East Bay View (a blog about several things)

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Sunday, January 06, 2008


Laputa: Castle in the Sky (Miyazaki Hayao, Japan, 1986): One of Miyazaki's best: this is where Ghibli first get their animation style down to a T. It doesn't have the thematic depth of Princess Mononoke: it's definitely a kid's movie, but with a sense of wonder, which if I must choose, I prefer to a sense of weirdness. Unlike Mononoke, better in Japanese. A

Invisible Target (Benny Chan, Hong Kong, 2007): In mid-chase, Nicholas Tse gets hit by a bus. Impressive enough to replay from an alternative angle, not damaging enough to delay him more than a couple of seconds. C PLUS

Broken Blossoms (D.W. Griffith, USA, 1919): The difference Griffith perceives between the Chinaman and the Negro seems to be the comparatively low risk of miscegenation posed by the former, though he sets the action in London to be safe. Still, the movie has as much to say about race and class relations (and domestic violence) today as it did in 1919, which is a little. More than that, it's Lillian Gish's graduation from great presence to great actress, as she incidentally creates the template for every horror movie victim ever. The rest of the time, it's all Richard Bathelmess can do to gaze in wonder. A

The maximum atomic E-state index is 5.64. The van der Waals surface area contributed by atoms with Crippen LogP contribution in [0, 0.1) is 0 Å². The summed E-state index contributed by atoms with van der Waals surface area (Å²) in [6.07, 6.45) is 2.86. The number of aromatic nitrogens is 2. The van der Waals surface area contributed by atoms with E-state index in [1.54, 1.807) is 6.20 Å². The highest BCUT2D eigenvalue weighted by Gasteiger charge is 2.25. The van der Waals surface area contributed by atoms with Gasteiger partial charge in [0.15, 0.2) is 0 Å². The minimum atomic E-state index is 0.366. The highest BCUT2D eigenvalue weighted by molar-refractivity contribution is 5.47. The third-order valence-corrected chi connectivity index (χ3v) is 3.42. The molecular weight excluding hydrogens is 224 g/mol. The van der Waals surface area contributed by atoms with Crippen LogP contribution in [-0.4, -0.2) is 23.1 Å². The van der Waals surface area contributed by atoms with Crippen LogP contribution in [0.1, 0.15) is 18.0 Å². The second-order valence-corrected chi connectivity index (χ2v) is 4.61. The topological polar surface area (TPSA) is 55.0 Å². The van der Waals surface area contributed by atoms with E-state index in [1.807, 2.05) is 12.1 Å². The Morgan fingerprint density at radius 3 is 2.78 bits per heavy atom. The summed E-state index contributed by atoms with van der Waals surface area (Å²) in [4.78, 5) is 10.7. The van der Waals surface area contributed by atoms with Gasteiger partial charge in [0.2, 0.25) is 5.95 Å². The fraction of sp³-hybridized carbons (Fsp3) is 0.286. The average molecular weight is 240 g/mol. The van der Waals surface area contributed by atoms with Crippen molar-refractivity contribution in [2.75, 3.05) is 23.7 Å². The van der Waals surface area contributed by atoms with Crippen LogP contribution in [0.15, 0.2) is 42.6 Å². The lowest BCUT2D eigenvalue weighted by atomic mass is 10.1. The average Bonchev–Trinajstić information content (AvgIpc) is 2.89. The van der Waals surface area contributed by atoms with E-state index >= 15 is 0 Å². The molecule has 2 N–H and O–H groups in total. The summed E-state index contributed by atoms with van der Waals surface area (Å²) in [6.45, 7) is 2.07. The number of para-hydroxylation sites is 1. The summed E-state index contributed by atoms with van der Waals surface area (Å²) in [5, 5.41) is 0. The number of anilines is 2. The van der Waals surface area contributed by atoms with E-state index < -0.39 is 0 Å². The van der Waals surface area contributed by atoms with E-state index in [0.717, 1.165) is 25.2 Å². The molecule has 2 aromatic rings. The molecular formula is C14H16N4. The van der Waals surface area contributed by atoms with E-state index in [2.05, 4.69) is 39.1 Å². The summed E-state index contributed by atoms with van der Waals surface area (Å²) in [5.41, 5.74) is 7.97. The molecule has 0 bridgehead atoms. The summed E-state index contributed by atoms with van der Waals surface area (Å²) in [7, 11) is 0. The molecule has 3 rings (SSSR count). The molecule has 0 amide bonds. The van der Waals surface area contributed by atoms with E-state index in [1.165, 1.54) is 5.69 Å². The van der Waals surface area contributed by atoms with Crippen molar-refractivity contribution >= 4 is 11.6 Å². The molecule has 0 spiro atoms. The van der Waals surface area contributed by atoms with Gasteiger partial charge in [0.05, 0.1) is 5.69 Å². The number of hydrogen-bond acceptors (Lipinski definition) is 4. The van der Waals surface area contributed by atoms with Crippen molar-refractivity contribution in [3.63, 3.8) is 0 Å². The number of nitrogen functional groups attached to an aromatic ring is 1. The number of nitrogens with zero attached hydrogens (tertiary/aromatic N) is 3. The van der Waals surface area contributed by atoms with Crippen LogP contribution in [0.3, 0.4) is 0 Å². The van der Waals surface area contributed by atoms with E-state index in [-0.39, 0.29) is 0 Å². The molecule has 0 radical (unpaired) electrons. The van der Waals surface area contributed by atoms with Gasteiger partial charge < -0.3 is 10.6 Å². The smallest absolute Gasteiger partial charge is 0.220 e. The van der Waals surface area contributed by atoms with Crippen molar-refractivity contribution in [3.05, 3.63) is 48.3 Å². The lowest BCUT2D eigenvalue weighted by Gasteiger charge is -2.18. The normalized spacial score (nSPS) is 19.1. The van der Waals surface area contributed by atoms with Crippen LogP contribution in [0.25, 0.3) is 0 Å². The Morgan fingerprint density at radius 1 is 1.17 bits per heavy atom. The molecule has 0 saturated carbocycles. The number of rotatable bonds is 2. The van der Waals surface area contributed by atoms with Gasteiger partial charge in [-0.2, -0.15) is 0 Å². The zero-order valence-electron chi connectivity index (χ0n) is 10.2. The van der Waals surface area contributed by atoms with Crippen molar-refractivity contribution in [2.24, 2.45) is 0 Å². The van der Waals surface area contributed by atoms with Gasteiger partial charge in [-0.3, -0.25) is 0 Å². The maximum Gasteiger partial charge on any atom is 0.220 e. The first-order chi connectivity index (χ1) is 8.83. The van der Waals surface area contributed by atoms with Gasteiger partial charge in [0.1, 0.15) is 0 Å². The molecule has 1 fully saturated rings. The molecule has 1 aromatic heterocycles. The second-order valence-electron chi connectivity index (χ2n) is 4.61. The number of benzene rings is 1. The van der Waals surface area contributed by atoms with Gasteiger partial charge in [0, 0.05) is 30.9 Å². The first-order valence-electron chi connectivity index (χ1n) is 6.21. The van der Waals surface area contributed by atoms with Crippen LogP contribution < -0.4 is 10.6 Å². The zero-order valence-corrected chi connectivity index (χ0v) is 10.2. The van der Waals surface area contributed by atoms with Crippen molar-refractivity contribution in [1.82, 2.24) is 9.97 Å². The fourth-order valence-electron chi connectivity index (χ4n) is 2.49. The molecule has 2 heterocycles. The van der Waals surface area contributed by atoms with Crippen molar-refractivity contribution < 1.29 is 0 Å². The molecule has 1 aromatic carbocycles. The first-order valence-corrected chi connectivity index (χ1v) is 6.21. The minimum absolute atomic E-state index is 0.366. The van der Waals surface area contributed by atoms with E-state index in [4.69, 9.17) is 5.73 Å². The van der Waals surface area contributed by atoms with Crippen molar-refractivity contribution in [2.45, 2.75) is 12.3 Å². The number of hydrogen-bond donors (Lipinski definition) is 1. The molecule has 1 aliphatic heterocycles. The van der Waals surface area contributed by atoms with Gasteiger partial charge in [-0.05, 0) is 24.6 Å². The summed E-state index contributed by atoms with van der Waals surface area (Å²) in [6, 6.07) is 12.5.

Last 15 mins of Flash Point (Wilson Yip, Hong Kong, 2007): Weird to see MMA and worked shoot spots like joint holds and suplexes (there's even a powerbomb counter to an armbar) in the climactic fight scene. In the sequel: Donnie Yen spends five minutes trying to pass half-guard. B MINUS

The Pursuit of Happyness (Gabriele Muccino, USA, 2006): I'll believe the Dem rhetoric about a $9.50 minimum wage when it happens, since liberalism sez it's not slavery if you do it voluntarily. Fortunately for mu opinion of this movie, Will Smith has a more concrete sales pitch than Barack Obama. B PLUS



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